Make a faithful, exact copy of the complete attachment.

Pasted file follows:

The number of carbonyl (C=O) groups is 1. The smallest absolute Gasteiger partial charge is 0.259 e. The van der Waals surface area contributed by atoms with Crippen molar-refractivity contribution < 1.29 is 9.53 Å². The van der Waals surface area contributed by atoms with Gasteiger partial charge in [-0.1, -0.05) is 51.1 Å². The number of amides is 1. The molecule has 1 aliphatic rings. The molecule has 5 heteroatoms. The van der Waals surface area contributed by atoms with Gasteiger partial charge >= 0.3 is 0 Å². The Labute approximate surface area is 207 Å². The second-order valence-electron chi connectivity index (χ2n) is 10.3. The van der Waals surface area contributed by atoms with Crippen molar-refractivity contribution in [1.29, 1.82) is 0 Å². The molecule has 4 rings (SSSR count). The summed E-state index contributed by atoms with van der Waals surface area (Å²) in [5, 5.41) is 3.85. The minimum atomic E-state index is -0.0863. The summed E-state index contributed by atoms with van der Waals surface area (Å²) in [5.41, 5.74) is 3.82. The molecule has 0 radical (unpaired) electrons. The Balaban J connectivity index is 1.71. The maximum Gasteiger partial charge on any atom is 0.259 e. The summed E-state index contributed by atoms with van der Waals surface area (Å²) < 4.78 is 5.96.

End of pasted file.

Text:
The number of carbonyl (C=O) groups is 1. The smallest absolute Gasteiger partial charge is 0.259 e. The van der Waals surface area contributed by atoms with Crippen molar-refractivity contribution < 1.29 is 9.53 Å². The van der Waals surface area contributed by atoms with Gasteiger partial charge in [-0.1, -0.05) is 51.1 Å². The number of amides is 1. The molecule has 1 aliphatic rings. The molecule has 5 heteroatoms. The van der Waals surface area contributed by atoms with Gasteiger partial charge >= 0.3 is 0 Å². The Labute approximate surface area is 207 Å². The second-order valence-electron chi connectivity index (χ2n) is 10.3. The van der Waals surface area contributed by atoms with Crippen molar-refractivity contribution in [1.29, 1.82) is 0 Å². The molecule has 4 rings (SSSR count). The summed E-state index contributed by atoms with van der Waals surface area (Å²) in [5, 5.41) is 3.85. The minimum atomic E-state index is -0.0863. The summed E-state index contributed by atoms with van der Waals surface area (Å²) in [5.41, 5.74) is 3.82. The molecule has 0 radical (unpaired) electrons. The Balaban J connectivity index is 1.71. The maximum Gasteiger partial charge on any atom is 0.259 e. The summed E-state index contributed by atoms with van der Waals surface area (Å²) < 4.78 is 5.96.